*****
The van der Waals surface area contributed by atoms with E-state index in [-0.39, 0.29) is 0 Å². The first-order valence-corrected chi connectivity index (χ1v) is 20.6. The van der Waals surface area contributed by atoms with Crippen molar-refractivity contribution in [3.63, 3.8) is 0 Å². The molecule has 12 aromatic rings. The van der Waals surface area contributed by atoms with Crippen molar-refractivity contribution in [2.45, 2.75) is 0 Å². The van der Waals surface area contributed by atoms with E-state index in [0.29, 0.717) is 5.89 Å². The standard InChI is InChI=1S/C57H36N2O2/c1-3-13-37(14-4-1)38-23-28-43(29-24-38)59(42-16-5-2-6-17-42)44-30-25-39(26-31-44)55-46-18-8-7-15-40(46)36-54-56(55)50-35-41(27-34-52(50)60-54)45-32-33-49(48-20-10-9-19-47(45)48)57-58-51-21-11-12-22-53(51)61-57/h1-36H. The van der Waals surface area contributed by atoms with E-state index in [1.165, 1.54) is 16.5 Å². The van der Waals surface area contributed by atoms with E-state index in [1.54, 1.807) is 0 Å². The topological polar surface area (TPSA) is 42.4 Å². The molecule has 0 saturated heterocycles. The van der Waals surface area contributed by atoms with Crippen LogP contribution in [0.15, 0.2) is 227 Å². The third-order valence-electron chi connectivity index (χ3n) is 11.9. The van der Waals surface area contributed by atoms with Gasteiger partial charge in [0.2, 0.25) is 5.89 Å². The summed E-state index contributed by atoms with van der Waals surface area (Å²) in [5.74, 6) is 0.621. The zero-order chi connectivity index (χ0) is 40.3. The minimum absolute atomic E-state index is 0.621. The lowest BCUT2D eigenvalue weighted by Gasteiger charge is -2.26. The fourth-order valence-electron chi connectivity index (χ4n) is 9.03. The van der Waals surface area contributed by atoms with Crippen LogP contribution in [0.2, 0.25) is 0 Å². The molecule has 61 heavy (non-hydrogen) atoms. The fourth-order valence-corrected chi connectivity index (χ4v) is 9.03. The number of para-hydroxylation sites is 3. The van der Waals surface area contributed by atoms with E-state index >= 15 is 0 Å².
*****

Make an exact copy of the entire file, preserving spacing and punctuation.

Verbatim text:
The van der Waals surface area contributed by atoms with E-state index in [-0.39, 0.29) is 0 Å². The first-order valence-corrected chi connectivity index (χ1v) is 20.6. The van der Waals surface area contributed by atoms with Crippen molar-refractivity contribution in [3.63, 3.8) is 0 Å². The molecule has 12 aromatic rings. The van der Waals surface area contributed by atoms with Crippen molar-refractivity contribution in [2.45, 2.75) is 0 Å². The van der Waals surface area contributed by atoms with E-state index in [0.29, 0.717) is 5.89 Å². The standard InChI is InChI=1S/C57H36N2O2/c1-3-13-37(14-4-1)38-23-28-43(29-24-38)59(42-16-5-2-6-17-42)44-30-25-39(26-31-44)55-46-18-8-7-15-40(46)36-54-56(55)50-35-41(27-34-52(50)60-54)45-32-33-49(48-20-10-9-19-47(45)48)57-58-51-21-11-12-22-53(51)61-57/h1-36H. The van der Waals surface area contributed by atoms with E-state index in [1.165, 1.54) is 16.5 Å². The van der Waals surface area contributed by atoms with E-state index in [1.54, 1.807) is 0 Å². The topological polar surface area (TPSA) is 42.4 Å². The molecule has 0 saturated heterocycles. The van der Waals surface area contributed by atoms with Crippen LogP contribution in [0.15, 0.2) is 227 Å². The third-order valence-electron chi connectivity index (χ3n) is 11.9. The van der Waals surface area contributed by atoms with Gasteiger partial charge in [0.2, 0.25) is 5.89 Å². The summed E-state index contributed by atoms with van der Waals surface area (Å²) in [5.74, 6) is 0.621. The zero-order chi connectivity index (χ0) is 40.3. The minimum absolute atomic E-state index is 0.621. The lowest BCUT2D eigenvalue weighted by Gasteiger charge is -2.26. The fourth-order valence-electron chi connectivity index (χ4n) is 9.03. The van der Waals surface area contributed by atoms with Crippen LogP contribution in [0.2, 0.25) is 0 Å². The molecule has 61 heavy (non-hydrogen) atoms. The fourth-order valence-corrected chi connectivity index (χ4v) is 9.03. The number of para-hydroxylation sites is 3. The van der Waals surface area contributed by atoms with E-state index >= 15 is 0 Å².